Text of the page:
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EU 261 - Airlines reject 95% of claims

Liverpool, UK
posts: 11,140
reviews: 23
EU 261 - Airlines reject 95% of claims

A report in the Daily Telegraph Travel section (UK newspaper) suggests that airlines are rejecting 95% of delay claims made under EU 261 although I have no way of verifying the validity of the data.

I laughed when I read that Ryanair are one of the most difficult companies to deal with on this issue and they descibed the claims as "ambulance chasing rubbish".

This might put the claims from those seeking compensation for "old" flights in context and allay the fears of those who saw EU 261 as bringing about the end of low fares.


posts: 8,300
reviews: 14
1. Re: EU 261 - Airlines reject 95% of claims

Well, if they have to pay out for 95 percent of claims, what did the public think was going to happen??? Of couse this will drive fares up. Think of all the paperwork and time and employed hours will have to be dedicated to this.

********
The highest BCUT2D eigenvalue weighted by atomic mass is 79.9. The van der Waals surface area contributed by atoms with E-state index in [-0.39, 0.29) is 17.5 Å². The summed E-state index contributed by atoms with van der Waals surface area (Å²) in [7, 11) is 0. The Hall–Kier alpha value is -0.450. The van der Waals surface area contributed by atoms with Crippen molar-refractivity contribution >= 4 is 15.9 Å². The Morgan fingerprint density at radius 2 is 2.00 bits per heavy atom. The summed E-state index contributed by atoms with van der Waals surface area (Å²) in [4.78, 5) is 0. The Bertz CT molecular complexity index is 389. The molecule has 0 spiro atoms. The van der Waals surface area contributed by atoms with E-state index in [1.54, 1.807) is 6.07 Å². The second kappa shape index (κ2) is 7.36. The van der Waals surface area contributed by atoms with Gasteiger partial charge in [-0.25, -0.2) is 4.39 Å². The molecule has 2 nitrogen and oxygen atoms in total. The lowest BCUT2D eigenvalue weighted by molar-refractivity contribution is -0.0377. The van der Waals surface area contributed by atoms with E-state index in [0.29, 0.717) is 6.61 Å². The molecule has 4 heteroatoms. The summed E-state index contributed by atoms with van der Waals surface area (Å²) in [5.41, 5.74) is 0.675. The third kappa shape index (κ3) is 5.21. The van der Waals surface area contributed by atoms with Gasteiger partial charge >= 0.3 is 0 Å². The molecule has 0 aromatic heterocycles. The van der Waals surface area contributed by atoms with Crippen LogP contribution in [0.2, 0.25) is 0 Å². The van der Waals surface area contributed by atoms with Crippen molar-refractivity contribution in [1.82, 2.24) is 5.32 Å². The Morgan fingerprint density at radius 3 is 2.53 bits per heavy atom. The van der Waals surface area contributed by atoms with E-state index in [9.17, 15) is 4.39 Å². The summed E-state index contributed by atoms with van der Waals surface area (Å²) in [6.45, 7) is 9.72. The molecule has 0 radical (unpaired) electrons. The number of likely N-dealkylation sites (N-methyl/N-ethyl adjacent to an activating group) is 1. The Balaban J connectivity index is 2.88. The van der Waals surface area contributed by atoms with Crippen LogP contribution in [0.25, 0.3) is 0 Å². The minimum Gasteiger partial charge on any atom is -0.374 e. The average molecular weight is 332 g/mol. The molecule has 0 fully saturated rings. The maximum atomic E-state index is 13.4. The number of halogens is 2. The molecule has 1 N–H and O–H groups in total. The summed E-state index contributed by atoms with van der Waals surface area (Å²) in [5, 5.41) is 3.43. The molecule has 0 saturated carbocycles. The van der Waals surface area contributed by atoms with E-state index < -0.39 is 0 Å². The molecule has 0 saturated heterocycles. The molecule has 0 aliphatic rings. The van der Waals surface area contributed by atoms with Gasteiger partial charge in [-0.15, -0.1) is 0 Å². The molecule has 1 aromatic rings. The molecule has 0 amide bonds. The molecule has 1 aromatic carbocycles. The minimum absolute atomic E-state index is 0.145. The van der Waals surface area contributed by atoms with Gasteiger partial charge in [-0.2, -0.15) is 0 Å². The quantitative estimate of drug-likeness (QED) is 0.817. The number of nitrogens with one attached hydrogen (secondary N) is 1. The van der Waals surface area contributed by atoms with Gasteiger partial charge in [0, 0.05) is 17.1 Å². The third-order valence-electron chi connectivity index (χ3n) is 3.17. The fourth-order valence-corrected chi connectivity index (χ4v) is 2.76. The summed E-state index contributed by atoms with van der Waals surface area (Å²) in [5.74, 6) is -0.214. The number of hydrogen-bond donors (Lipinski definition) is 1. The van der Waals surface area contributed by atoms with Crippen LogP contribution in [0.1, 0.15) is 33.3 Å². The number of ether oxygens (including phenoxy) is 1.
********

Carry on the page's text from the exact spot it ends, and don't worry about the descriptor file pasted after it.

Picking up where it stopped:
Tom may just be right, the end to low discount fares. The people got what they wanted, but didn't think about the long run.

Leicester, United...
posts: 1,275
reviews: 1
2. Re: EU 261 - Airlines reject 95% of claims

"Of couse this will drive fares up"

There is no reason why it should.

If the delay or cancellation is caused by something outside their control, the airlines don't have to pay.

If it is caused by something they could have prevented they do have to pay, and they only have themselves to blame. A well-run airline should only rarely have to pay compensation, and thus fares should not need to rise in that case.

posts: 2,551
reviews: 17
3. Re: EU 261 - Airlines reject 95% of claims

Does anyone know the reason why EU 261 was bought in?

Was it due to the LCC's cancelling flights leaving people stranded and not giving them their money back?

Or was the EU trying to do it's own thing rather than modify the existing Warsaw/Montreal Conventions which tend to cover the majority of people anywhere in the world.

Leicester, United...
posts: 1,275
reviews: 1
4. Re: EU 261 - Airlines reject 95% of claims

The reasons are laid out in the "whereas" section of the regulation: